The fact is that this dialogue never took place. Avoiding harsh conversations was the only way to maintain the semblance of an exchange.
This allowed Gergiev to live his legendary jet-setting lifestyle without concert organizers looking too closely at him. This tolerance continued in 2014, when he tolerated the illegal annexation of Crimea. It took a Russian invasion, with the resulting public pressure and embarrassment of fear, for the promoters to reconsider their relationship with Gergiev.
After Russian troops entered Ukraine, many politicians and pundits realized they were wrong about Putin. They couldn’t believe that real actions would follow his ideologically confusing statements. It would have been better, they realized, to take his word for it: in 2021, Putin was fantasizing about the supposed “historical unity” of Russia and Ukraine.
The same goes for Gergiev. The conductor never tried to hide his close relationship with Putin. “We have preserved our great art. I’m proud of our country, I’m proud of our president, Vladimir Putin,” Gergiev said in his speech in support of the leader’s re-election in March 2018. Gergiev never walked away from dictatorship and its military expansionism . In 2008, he gave a “victory concert” after the war in Georgia.
The only people who saw Gergiev criticize Putin were those who wanted see this. Some saw a coded rebellion in Gergiev conducting Shostakovich’s music. Others believed that Gergiev’s silence on the Ukraine invasion was a sign that he had been pushed into a corner and had no choice but to follow.
But there is no evidence that Gerviev criticizes Putin’s oligarchy or his invasion of Ukraine. In 2015, Gergiev gave an interview to The Spiegel in which he explained his vision of the political world. It was essentially the same as Putin’s alternate history, which was used to justify the invasion of Ukraine. The collapse of the Soviet Union was a disaster; Putin is a source of stability, preventing bloodshed; the Euromaidan protests in Kyiv were part of a plot by Western-backed Ukrainian Nazis to “take a piece of the Ukraine pie”.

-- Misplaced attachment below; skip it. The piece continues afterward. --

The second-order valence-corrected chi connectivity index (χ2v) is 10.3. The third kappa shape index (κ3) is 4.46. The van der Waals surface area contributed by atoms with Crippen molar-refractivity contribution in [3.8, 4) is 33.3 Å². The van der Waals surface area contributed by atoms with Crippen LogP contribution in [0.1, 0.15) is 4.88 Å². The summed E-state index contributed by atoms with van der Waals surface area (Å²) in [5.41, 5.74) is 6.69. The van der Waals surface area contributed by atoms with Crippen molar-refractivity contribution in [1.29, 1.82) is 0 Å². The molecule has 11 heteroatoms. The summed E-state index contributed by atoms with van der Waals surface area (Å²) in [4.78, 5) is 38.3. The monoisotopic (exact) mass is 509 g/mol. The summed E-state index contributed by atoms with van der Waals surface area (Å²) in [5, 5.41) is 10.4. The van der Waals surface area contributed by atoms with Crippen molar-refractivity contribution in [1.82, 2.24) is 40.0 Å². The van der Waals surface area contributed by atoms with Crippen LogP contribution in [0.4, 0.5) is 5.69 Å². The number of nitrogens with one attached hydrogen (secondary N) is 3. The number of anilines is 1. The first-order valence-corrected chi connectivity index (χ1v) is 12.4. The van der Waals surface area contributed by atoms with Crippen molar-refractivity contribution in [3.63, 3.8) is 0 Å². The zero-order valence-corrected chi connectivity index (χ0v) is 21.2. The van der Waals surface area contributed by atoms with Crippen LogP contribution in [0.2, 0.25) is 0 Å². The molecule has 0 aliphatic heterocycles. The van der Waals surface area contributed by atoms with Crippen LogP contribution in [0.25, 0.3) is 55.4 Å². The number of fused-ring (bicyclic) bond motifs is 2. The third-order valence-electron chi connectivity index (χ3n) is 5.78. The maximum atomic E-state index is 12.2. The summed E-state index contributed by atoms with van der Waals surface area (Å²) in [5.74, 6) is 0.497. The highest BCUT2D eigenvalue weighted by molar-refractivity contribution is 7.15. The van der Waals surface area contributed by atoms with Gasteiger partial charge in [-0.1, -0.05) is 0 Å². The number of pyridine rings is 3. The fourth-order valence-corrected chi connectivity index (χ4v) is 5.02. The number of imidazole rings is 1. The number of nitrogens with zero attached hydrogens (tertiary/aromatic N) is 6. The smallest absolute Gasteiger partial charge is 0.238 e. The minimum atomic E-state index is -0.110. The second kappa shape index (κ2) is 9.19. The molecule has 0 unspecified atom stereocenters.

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This weekend, a group of Russian artists published an open letter calling for an end to the war – it was worded vaguely, without naming Putin or the Russian military as the aggressors. Vladimir Urin, a Putin loyalist and artistic director of the Bolshoi Theatre, has signed. Not Gergiev. Other prominent and influential figures in the Russian cultural scene have found ways to express their dissent, including many Russian musicians. Gergiev is unlikely to want to distance himself deeply from Putin, and be held back by feelings of helplessness and fear. If so, he probably would have, perhaps speaking with Munich Mayor Reiter or even his (now former) agent, or asking for more time. The Rotterdam Philharmonic managed to join Gergiev, where he has worked since 1988, but after the conversation “insurmountable differences remained”. If he had denounced the invasion in private, the orchestra would at least have formulated its decision in another way.
It is always possible to project complex moral dilemmas onto a character who is silent. But sometimes the simplest explanation is the best. We should take Gergiev at his word. “We strongly support the position of the President of the Russian Federation on Ukraine and Crimea,” read an open letter from Russian artists during the peninsula’s 2014 annexation. Gergiev signed. There is no indication that his views have changed. ¶